Candidates for New Mexico Governor highlight anti-poverty plans

Candidates advertise throughout districts they anticipate to represent. Advertising reels in support for candidates and also motivates people who may be unfamiliar with the election to find out more information. Photo: Lainey Jameson

New Mexico has ranked among the most impoverished states for the past seven years, which makes poverty a major issue in this year’s race for governor of New Mexico. With New Mexico’s population being around 2,044,187 people and the poverty rate at 19.7 percent, 401,755 people are living at or below the poverty line. 

Both candidates, Republican Steve Pearce and Democrat Michelle Lujan Grisham, have proposed plans to decrease poverty in the state. Those plans include improving poor education systems, growing jobs and increasing health coverage.

Steve Pearce tells the story of how he experienced poverty first-hand, born into poor living conditions. His campaign literature emphasized that Pearce feels a moral obligation for government to stand alongside and support people, so they can work their way out.

Pearce’s plan starts with reforming the Children Youth and Families Department (CYFD) and the unemployment in New Mexico. He said he intends to recruit employees who have been affected by child protection, law enforcement and abuse investigations. Pearce said he expects future CYFD employees to resolve cases quicker as new ones are created.

Pearce said the solutions to poverty include fighting crime, expanding the job market to provide higher paying jobs and reforming New Mexico’s education system. In addition, Pearce has created a resolution to to resolve New Mexicans taking advantage of unemployment benefits, which will take place through an app that is accessible on smartphones.

Michelle Lujan Grisham’s campaign literature emphasizes raising New Mexico’s minimum wage, preventing cuts to the Supplemental Nutrition Assistance Program (SNAP) and increasing health care benefits. Lujan-Grisham focuses on making sure state resources are assisting struggling families, and expanding the use of state Working Families Tax Credit (WFTC), which is similar to the federal Earned Income Tax Credit (EITC).

The expansion includes adding additional tax preparation programs for low-income families and publicizing WFTC, so those who need assistance in preparing taxes will be aware of WFTC and its purpose. Furthermore, Lujan Grisham’s health care plan includes family planning services that are more accessible.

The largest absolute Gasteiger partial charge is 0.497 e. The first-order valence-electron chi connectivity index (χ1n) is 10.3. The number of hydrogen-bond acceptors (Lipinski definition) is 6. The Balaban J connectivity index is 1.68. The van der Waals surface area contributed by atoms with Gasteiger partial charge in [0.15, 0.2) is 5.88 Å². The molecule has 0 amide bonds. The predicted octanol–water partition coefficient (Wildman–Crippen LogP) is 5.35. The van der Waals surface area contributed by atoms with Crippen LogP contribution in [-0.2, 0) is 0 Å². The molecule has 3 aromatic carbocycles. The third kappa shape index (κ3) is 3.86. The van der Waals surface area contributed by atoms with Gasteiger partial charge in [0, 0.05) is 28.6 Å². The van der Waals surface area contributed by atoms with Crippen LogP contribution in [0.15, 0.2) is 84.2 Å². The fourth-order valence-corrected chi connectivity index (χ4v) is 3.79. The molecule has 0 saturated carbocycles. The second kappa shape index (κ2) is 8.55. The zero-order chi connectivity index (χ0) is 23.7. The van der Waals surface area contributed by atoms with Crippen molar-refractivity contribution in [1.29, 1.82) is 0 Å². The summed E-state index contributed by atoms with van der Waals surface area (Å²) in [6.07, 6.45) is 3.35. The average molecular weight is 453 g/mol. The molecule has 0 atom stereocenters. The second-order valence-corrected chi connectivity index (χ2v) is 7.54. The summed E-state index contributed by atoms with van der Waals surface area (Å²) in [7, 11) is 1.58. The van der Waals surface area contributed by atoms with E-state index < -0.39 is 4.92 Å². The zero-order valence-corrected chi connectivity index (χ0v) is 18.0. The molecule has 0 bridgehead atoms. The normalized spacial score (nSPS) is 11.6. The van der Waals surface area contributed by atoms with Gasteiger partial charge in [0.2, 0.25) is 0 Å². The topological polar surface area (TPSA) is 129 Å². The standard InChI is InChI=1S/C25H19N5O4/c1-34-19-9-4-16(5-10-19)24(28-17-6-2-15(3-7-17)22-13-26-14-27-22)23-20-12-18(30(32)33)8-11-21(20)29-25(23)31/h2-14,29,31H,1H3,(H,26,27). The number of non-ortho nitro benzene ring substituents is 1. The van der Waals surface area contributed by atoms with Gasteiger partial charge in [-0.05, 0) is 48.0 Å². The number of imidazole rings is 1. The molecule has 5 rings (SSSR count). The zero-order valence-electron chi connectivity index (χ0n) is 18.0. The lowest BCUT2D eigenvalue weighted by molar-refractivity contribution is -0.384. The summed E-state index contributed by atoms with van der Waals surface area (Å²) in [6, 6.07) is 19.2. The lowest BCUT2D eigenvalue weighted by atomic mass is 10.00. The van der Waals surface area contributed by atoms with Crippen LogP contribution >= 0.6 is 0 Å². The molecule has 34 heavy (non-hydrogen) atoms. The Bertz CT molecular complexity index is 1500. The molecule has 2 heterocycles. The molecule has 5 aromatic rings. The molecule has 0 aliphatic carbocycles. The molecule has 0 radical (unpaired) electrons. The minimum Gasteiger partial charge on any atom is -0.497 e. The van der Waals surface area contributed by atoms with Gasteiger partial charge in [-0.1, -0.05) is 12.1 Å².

If elected, Lujan Grisham said she intends to raise minimum wage to $10 an hour, and eventually to $12 an hour within the next four years. On her website, Lujan Grisham cites one in 10 New Mexican children live in a minimum wage household. New Mexico’s current minimum wage is $7.50 per hour and has been since 2009.

“When people earn more money, they pay more taxes, whether it’s because they have higher incomes or because they’re spending more money and paying more sales taxes,” said Sharon Kayne, communications director at New Mexico Voices for Children.

Kayne said she favors a higher minimum wage because of the broad impacts it would have.

“That means we have more money to keep our parks looking nice, to pay our police officers, to keep our roads in decent shape. People earning more (money) is better for the society as a whole because it means there’s more money going into the kitty, where we fund all of the things that benefit us, our public education system, our libraries, everything,” Kayne said.

Kayne said that low wages do not only impact employees; they impact children living in poverty, too. “Children who grew up in poverty tend to not have access to the resources and the opportunities that children need to reach their full potential,” Kayne said.

Kayne said she believes New Mexico’s economy significantly influences the state’s well-being.

“Poverty is a not a jobs problem; it’s a wages problem,” Kayne said. “If people who are working low wage jobs made a living wage, they would be buying more nutritious food, they would be buying more books for their kids, they would take their kids to the zoo more often.”

 

Though New Mexico’s poverty rate is lower in 2016 than it was in 2013, the data graphic above shows the percentage of children in poverty in New Mexico is approximately 10 percent higher than the national average. Click here to find more information about New Mexico and its health indicator report.

 

With poverty comes hunger. Sonya Warwick, communications officer at Roadrunner Food Bank in Albuquerque, explains the correlation.

“We tend to have high hunger rates and with that comes high poverty rates; they go hand in hand,” Warwick said.

Warwick points out that one in four children experiences hunger during the course of a year.

“I don’t think we can grow our community to be viable and strong if we don’t have the everyday sort of things that we need to grow and survive — and that includes food,” Warwick said.

Warwick said she hopes the next Governor will turn the economy around so consumers at the Food Bank can taper off.

The solution she said may be complicated, requiring many approaches instead of one quick fix.

Pearce’s plan to reduce unemployed residents includes reduced unemployment checks if unemployed citizens refuse a job offer, or if they accept a job offer and do not show up.

Currently, family planning services provides unequal coverage for women’s educational and economic opportunities. Lujan-Grisham said parents need to plan their families prior to planning their careers.

According to a poll via Albuquerque Journal, Lujan Grisham is leading Pearce 50 percent to 43 percent.

Early voting begins Oct. 20 and ends on Nov. 3., Election Day is Nov. 6.

 

Lainey Jameson can be contacted on Twitter @livewithlainey.